Fox initially rejected a Super Bowl ad featuring Scarlett Johansson, until SodaStream dropped references to competitors Coke and Pepsi.
"One of the lines of the ad was asked to the removed," wrote SodaStream spokeswoman Nirit Hurwitz, in an email to CNNMoney, identifying the rejected line as: "Sorry, Coke and Pepsi."
The SodaStream ad was initially rejected by Fox, which will broadcast the Super Bowl on Sunday. But now that Coca-Cola (Fortune 500) and , PepsiCo (Fortune 500) are on the cutting room floor, Hurwitz said that the ad is cleared to air. ,
"A censored version of the ad with Scarlett Johansson will therefore appear on game day, and will exclude this mention of competitors," she said.
A spokesman for Fox declined to comment.
SodaStream ( makes machines for producing carbonated beverages at home. The Israeli company's original )Super Bowl ad for last year was also rejected by CBS (Fortune 500) for touting its use of reusable bottles as greener than the bottles used by Coke and Pepsi. ,
"With SodaStream, we could have saved 500 million bottles of game day alone," said last year's rejected ad, which depicted deliverymen for Coke and Pepsi making a mess with exploded bottles.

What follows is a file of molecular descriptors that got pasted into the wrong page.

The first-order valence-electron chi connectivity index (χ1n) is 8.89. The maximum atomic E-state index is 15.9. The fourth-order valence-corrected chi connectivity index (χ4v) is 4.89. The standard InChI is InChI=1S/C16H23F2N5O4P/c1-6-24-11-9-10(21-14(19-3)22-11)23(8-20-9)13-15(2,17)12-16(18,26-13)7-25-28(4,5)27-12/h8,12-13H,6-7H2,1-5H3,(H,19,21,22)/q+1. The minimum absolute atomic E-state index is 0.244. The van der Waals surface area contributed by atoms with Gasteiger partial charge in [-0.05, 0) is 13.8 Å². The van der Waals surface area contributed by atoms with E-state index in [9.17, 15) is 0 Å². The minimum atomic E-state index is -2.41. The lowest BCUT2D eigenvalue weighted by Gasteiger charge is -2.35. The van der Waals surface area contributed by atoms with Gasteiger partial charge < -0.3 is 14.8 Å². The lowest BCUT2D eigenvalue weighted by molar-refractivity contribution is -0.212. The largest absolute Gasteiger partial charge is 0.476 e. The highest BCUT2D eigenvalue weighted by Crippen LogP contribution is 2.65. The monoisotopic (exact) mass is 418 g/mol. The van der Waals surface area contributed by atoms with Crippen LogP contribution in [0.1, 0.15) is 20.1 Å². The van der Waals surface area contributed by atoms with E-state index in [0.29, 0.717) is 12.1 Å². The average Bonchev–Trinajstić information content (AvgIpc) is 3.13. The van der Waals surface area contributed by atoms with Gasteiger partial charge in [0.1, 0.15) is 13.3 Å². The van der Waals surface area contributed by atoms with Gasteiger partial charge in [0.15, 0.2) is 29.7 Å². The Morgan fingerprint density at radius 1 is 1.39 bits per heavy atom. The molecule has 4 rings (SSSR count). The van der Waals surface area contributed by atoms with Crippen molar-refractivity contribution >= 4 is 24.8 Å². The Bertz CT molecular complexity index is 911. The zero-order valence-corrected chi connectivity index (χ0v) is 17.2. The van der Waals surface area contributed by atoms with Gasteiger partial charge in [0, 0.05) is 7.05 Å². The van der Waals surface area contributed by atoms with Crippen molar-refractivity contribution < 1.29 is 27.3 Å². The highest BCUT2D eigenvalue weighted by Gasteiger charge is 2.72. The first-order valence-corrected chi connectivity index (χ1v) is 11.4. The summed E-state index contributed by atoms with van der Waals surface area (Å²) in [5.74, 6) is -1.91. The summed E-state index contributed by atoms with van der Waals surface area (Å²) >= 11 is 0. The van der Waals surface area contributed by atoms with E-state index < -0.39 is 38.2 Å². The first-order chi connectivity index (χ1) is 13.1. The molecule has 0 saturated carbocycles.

Advertisers are paying up to $4.5 million for a 30-second spot, a record high. As Super Bowl ad spots have grown more expensive, some advertisers have drummed up cheap publicity by submitting ads that were promptly rejected, often because of raunchy or inappropriate material.
SodaStream spokesman Yonah Lloyd denied that the ad was intentionally submitted with the purpose of being rejected. He told CNNMoney that the line, "Sorry, Coke and Pepsi," which is spoken in the uncensored version by Johansson, "is a legitimate form of comparative advertising."
"SodaStream is a real player in the carbonated beverage industry, competing with Coca-Cola and Pepsi," said Lloyd, in an e-mail. "We want consumers to know that there is a smarter alternative to these Big Soda companies, and we see Fox's directive to be nothing less than pure censorship."
SodaStream is a fast-growing company that inspired a boycott from some consumers because it has a factory located in the Israeli-occupied West Bank. Defenders say the company employs Palestinians and Israeli Arabs, and houses both a mosque and a synagogue.
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